Friday, November 20, 2015

My Reading List for the next 41 days

Whenever I read on any of my blog buddy’s blogs that they have read so many books in a month, trust me when I say that, I feel very envious. I wonder how do they manage to read so many books, work on their manuscripts, blog, attend to their sundry other chores, as well as manage their day jobs. I am sure like Ninja Captain Alex Cavanaugh, they all must be having secret superpowers which we all are unaware of. Sigh!Poor little me has to manage with my limited abilities.

My reading has taken a big hit in the last few months. Infact, this entire year I have read just a few books. And hardly any in the genre and age group I write.

I plan to read atleast a few books before this year ends. That’s why I have borrowed the first four books from the library, so that I have to read them fast.

1.   The Time Traveller’s Wife by Audrey Niffenegger. I have heard so much about this book from many people. It’s on many agents wishlist. It has also been made into a movie.

2.    To Kill a Mockingbird by Harper Lee. I want to read this book again. I have read it a very long time back.

3.    I’ve Got Your Number by Sophie Kinsella. I have been hearing a lot about this author and her Shopaholic novels.

4.    Johnny Gone Down by Karan Bajaj. This book has been on my wishlist from ages. Thank God its small and I am sure I can finish it in a couple of days.

5.    Broken Branch Falls by Tara Tyler. I won this book on Tara's blog and Tara paid a small fortune to courier it to me (it reached me three days back). And luckily for me it’s a Middle Grade Novel. I am eager to read it. Ever since I had seen it on Tara’s blog I was intrigued by it.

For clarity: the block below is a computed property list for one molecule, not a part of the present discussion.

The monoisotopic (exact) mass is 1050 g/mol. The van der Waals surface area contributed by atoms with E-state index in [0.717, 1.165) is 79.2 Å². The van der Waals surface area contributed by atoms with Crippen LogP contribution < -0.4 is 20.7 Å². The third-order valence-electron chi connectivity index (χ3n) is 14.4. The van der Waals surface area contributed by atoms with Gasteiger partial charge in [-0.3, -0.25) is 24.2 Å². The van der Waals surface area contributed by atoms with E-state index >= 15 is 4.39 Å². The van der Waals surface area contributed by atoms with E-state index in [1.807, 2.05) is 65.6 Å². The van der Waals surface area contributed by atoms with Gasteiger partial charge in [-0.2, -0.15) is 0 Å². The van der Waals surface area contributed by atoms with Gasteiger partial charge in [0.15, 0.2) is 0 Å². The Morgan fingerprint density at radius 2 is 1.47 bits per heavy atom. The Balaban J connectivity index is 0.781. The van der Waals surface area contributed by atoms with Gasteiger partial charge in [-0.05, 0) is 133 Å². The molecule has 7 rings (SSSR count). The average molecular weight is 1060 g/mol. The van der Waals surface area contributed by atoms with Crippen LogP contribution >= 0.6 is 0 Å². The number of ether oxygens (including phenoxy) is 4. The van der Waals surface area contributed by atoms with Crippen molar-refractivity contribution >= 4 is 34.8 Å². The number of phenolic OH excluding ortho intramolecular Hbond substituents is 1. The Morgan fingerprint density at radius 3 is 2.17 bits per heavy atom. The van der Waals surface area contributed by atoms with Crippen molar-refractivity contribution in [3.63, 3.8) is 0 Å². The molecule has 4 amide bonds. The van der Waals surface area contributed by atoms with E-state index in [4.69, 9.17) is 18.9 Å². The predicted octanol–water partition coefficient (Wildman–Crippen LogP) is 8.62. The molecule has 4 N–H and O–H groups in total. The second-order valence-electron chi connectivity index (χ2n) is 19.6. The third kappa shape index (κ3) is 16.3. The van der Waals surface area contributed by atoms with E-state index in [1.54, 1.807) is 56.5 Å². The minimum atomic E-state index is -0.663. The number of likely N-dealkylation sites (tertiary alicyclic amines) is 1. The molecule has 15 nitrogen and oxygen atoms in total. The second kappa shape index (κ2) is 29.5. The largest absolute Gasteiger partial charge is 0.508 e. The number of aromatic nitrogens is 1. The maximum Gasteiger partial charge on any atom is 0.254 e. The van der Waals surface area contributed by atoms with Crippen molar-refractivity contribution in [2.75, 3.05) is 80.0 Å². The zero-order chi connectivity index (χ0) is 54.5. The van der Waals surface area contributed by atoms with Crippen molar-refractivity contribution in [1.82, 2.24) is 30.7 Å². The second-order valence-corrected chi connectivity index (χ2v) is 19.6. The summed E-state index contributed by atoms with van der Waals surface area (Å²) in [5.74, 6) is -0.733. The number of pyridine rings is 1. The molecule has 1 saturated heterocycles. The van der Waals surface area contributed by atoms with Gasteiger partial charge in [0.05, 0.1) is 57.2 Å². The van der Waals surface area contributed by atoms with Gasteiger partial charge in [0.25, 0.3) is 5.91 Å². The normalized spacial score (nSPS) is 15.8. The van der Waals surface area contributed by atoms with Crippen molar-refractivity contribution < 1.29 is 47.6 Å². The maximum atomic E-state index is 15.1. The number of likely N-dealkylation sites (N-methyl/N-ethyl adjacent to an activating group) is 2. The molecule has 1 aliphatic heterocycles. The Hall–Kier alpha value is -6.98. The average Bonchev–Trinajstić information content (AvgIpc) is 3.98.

6.    5 to 1 by Holly Bodger. I won this book on Natalie Aguirre's blog Literary Rambles. Natalie is an angel in disguise. Infact, whenever she couriers a book to me, I feel extremely guilty about the money she spends to send the book to me. Natalie has raved about this book. I am super eager to read the book.

Which are the books you plan to read in the next few weeks? I would love to take a peep into your reading lists.

Friday, November 13, 2015

Handling contrary feedback without going mad

From the past few weeks I have been lurking on and off on a site where writers share their query experience, and information about which agents reply fast and what is the response time from the other agents. This is all a part of my research to make a list of agents for my current work-in-progress. I want to target those agents who rep my genre and who reply.

The writers (most of them don’t go by their own names, they either have an avatar or a funny sounding name with no pictures) share their query feedback. I have figured out that there is something called a form rejection which many agents send. Then there are agents who say that if we don’t reply within a certain period of time consider it a pass.

And then there are a few agents who personalize their rejections by mentioning “Dear so and so” and also mention the name of the manuscript and the main character and in a few sentences let the writer know what worked for them in the sample pages. I have only admiration for such agents who take the time and effort to give suggestions.